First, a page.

Experimentally evoking nonbelieved memories for childhood events

H. Otgaar, A. Scoboria, T. Smeets

Research output: Contribution to journalArticleScientificpeer-review

Abstract

We report on the 1st experimental elicitation of nonbelieved memories for childhood events in adults (Study 1) and children (Study 2) using a modified false memory implantation paradigm. Participants received true (trip to a theme park) and false (hot air balloon ride) narratives and recalled these events during 2 interviews. After debriefing, 13% of adults and 15% of children reported nonbelieved memories. While phenomenal ratings were higher for true than for nonbelieved memories immediately after the debriefing, after a month nonbelieved memories behaved as true memories. Also following debriefing, 23% of adults and 15% of children retracted their false memory claims. Prior to debriefing, participants with nonbelieved memories were most likely to indicate remembering the event, whereas participants with false memories who retracted their claim were most likely to endorse believing but not remembering the event. This research suggests that debriefings in previous false memory studies can lead to the development of nonbelieved memories. Additional findings regarding the correspondence between subjective belief, subjective memory, and objective memory judgments prior to and following debriefing are discussed.
Original languageEnglish
Pages (from-to)717-730
JournalJournal of Experimental Psychology-Learning Memory and Cognition
Volume39
Issue number3
DOIs
Publication statusPublished - 2013
Externally publishedYes

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title = "Experimentally evoking nonbelieved memories for childhood events",
abstract = "We report on the 1st experimental elicitation of nonbelieved memories for childhood events in adults (Study 1) and children (Study 2) using a modified false memory implantation paradigm. Participants received true (trip to a theme park) and false (hot air balloon ride) narratives and recalled these events during 2 interviews. After debriefing, 13{\%} of adults and 15{\%} of children reported nonbelieved memories. While phenomenal ratings were higher for true than for nonbelieved memories immediately after the debriefing, after a month nonbelieved memories behaved as true memories. Also following debriefing, 23{\%} of adults and 15{\%} of children retracted their false memory claims. Prior to debriefing, participants with nonbelieved memories were most likely to indicate remembering the event, whereas participants with false memories who retracted their claim were most likely to endorse believing but not remembering the event. This research suggests that debriefings in previous false memory studies can lead to the development of nonbelieved memories. Additional findings regarding the correspondence between subjective belief, subjective memory, and objective memory judgments prior to and following debriefing are discussed.",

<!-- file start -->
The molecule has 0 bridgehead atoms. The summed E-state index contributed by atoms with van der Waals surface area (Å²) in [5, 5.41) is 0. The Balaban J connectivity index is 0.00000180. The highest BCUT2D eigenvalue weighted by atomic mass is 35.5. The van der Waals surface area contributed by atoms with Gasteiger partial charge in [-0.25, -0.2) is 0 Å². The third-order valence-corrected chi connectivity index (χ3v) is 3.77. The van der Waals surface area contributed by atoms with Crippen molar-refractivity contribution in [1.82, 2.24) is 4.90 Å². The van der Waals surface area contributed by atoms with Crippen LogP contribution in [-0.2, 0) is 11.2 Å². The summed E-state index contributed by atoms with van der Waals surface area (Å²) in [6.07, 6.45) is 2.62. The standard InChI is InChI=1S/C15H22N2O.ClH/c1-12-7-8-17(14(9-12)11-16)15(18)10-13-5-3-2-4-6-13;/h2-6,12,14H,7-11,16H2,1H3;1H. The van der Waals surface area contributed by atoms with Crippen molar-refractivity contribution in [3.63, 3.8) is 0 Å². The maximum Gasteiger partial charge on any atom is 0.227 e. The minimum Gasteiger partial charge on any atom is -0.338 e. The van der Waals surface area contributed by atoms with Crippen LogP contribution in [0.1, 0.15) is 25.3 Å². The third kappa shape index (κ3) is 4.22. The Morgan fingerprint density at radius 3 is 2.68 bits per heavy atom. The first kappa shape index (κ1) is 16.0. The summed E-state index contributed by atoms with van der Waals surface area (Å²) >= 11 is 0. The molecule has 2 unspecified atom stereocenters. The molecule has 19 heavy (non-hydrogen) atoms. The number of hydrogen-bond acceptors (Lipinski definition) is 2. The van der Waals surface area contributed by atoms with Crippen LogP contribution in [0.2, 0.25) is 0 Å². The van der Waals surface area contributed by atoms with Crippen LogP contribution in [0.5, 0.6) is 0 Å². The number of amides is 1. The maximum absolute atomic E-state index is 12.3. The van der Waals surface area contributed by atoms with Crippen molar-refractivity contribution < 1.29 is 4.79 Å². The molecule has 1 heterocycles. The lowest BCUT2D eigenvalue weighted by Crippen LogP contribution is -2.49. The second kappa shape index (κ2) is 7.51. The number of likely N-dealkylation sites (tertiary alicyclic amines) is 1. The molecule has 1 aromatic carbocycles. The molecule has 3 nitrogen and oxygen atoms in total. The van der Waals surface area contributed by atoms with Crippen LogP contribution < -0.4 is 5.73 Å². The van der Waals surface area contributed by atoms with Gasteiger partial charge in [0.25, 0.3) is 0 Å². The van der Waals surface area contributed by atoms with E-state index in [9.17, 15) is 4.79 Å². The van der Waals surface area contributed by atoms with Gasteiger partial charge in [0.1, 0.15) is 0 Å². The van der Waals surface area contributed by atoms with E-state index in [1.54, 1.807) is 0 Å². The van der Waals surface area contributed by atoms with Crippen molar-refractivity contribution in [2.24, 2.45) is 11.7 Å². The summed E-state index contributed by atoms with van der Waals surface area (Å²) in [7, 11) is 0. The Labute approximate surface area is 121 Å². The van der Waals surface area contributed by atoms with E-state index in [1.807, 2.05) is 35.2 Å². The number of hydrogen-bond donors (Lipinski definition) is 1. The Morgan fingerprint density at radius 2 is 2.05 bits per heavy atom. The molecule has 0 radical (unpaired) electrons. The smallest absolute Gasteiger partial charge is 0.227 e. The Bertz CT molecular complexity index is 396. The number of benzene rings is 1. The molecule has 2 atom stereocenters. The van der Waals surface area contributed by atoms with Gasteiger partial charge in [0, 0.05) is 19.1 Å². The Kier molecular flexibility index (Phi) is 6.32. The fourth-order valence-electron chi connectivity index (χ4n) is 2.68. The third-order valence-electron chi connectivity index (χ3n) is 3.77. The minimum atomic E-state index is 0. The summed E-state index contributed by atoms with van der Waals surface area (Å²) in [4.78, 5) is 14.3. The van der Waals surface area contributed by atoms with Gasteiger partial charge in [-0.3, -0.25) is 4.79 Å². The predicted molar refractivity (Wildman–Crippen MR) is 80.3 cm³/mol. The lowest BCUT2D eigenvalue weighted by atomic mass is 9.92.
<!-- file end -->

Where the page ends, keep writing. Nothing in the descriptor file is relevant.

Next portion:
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Experimentally evoking nonbelieved memories for childhood events. / Otgaar, H.; Scoboria, A.; Smeets, T.

In: Journal of Experimental Psychology-Learning Memory and Cognition, Vol. 39, No. 3, 2013, p. 717-730.

Research output: Contribution to journalArticleScientificpeer-review

TY - JOUR

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AB - We report on the 1st experimental elicitation of nonbelieved memories for childhood events in adults (Study 1) and children (Study 2) using a modified false memory implantation paradigm. Participants received true (trip to a theme park) and false (hot air balloon ride) narratives and recalled these events during 2 interviews. After debriefing, 13% of adults and 15% of children reported nonbelieved memories. While phenomenal ratings were higher for true than for nonbelieved memories immediately after the debriefing, after a month nonbelieved memories behaved as true memories. Also following debriefing, 23% of adults and 15% of children retracted their false memory claims. Prior to debriefing, participants with nonbelieved memories were most likely to indicate remembering the event, whereas participants with false memories who retracted their claim were most likely to endorse believing but not remembering the event. This research suggests that debriefings in previous false memory studies can lead to the development of nonbelieved memories. Additional findings regarding the correspondence between subjective belief, subjective memory, and objective memory judgments prior to and following debriefing are discussed.

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